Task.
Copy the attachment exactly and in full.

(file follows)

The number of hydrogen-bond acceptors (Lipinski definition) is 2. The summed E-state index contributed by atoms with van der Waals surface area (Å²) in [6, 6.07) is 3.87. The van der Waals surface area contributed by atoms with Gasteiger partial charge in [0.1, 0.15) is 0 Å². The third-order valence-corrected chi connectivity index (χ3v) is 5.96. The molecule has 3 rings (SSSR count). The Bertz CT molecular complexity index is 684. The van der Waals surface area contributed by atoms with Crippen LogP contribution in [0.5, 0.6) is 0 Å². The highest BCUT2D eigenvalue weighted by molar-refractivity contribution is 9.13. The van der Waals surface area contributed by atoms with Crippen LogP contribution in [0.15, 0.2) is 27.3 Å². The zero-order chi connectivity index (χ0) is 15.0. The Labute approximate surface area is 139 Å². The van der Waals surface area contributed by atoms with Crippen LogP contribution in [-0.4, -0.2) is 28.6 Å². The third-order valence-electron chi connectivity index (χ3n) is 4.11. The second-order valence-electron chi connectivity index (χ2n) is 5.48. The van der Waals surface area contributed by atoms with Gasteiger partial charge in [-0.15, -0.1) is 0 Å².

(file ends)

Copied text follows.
The number of hydrogen-bond acceptors (Lipinski definition) is 2. The summed E-state index contributed by atoms with van der Waals surface area (Å²) in [6, 6.07) is 3.87. The van der Waals surface area contributed by atoms with Gasteiger partial charge in [0.1, 0.15) is 0 Å². The third-order valence-corrected chi connectivity index (χ3v) is 5.96. The molecule has 3 rings (SSSR count). The Bertz CT molecular complexity index is 684. The van der Waals surface area contributed by atoms with Crippen LogP contribution in [0.5, 0.6) is 0 Å². The highest BCUT2D eigenvalue weighted by molar-refractivity contribution is 9.13. The van der Waals surface area contributed by atoms with Crippen LogP contribution in [0.15, 0.2) is 27.3 Å². The zero-order chi connectivity index (χ0) is 15.0. The Labute approximate surface area is 139 Å². The van der Waals surface area contributed by atoms with Crippen LogP contribution in [-0.4, -0.2) is 28.6 Å². The third-order valence-electron chi connectivity index (χ3n) is 4.11. The second-order valence-electron chi connectivity index (χ2n) is 5.48. The van der Waals surface area contributed by atoms with Gasteiger partial charge in [-0.15, -0.1) is 0 Å².